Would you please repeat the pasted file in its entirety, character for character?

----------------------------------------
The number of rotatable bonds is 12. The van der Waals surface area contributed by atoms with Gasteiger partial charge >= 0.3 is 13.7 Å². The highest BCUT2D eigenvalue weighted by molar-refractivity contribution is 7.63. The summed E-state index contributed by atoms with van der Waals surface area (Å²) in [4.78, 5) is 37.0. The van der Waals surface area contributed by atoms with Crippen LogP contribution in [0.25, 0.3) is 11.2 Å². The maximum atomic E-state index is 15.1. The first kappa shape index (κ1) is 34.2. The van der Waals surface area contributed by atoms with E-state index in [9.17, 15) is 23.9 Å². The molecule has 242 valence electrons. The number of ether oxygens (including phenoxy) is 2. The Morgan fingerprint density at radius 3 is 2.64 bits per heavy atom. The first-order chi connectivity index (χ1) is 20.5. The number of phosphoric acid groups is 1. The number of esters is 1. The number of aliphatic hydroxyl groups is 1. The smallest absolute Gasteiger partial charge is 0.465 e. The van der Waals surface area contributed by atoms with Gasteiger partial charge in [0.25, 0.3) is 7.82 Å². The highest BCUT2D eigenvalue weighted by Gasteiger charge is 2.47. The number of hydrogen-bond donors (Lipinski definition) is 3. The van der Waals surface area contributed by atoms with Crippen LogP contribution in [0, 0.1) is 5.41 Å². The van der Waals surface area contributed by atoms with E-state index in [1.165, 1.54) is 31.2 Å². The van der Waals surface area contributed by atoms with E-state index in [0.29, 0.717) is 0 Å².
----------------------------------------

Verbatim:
The number of rotatable bonds is 12. The van der Waals surface area contributed by atoms with Gasteiger partial charge >= 0.3 is 13.7 Å². The highest BCUT2D eigenvalue weighted by molar-refractivity contribution is 7.63. The summed E-state index contributed by atoms with van der Waals surface area (Å²) in [4.78, 5) is 37.0. The van der Waals surface area contributed by atoms with Crippen LogP contribution in [0.25, 0.3) is 11.2 Å². The maximum atomic E-state index is 15.1. The first kappa shape index (κ1) is 34.2. The van der Waals surface area contributed by atoms with E-state index in [9.17, 15) is 23.9 Å². The molecule has 242 valence electrons. The number of ether oxygens (including phenoxy) is 2. The Morgan fingerprint density at radius 3 is 2.64 bits per heavy atom. The first-order chi connectivity index (χ1) is 20.5. The number of phosphoric acid groups is 1. The number of esters is 1. The number of aliphatic hydroxyl groups is 1. The smallest absolute Gasteiger partial charge is 0.465 e. The van der Waals surface area contributed by atoms with Gasteiger partial charge in [0.25, 0.3) is 7.82 Å². The highest BCUT2D eigenvalue weighted by Gasteiger charge is 2.47. The number of hydrogen-bond donors (Lipinski definition) is 3. The van der Waals surface area contributed by atoms with Crippen LogP contribution in [0, 0.1) is 5.41 Å². The van der Waals surface area contributed by atoms with E-state index in [1.165, 1.54) is 31.2 Å². The van der Waals surface area contributed by atoms with E-state index in [0.29, 0.717) is 0 Å².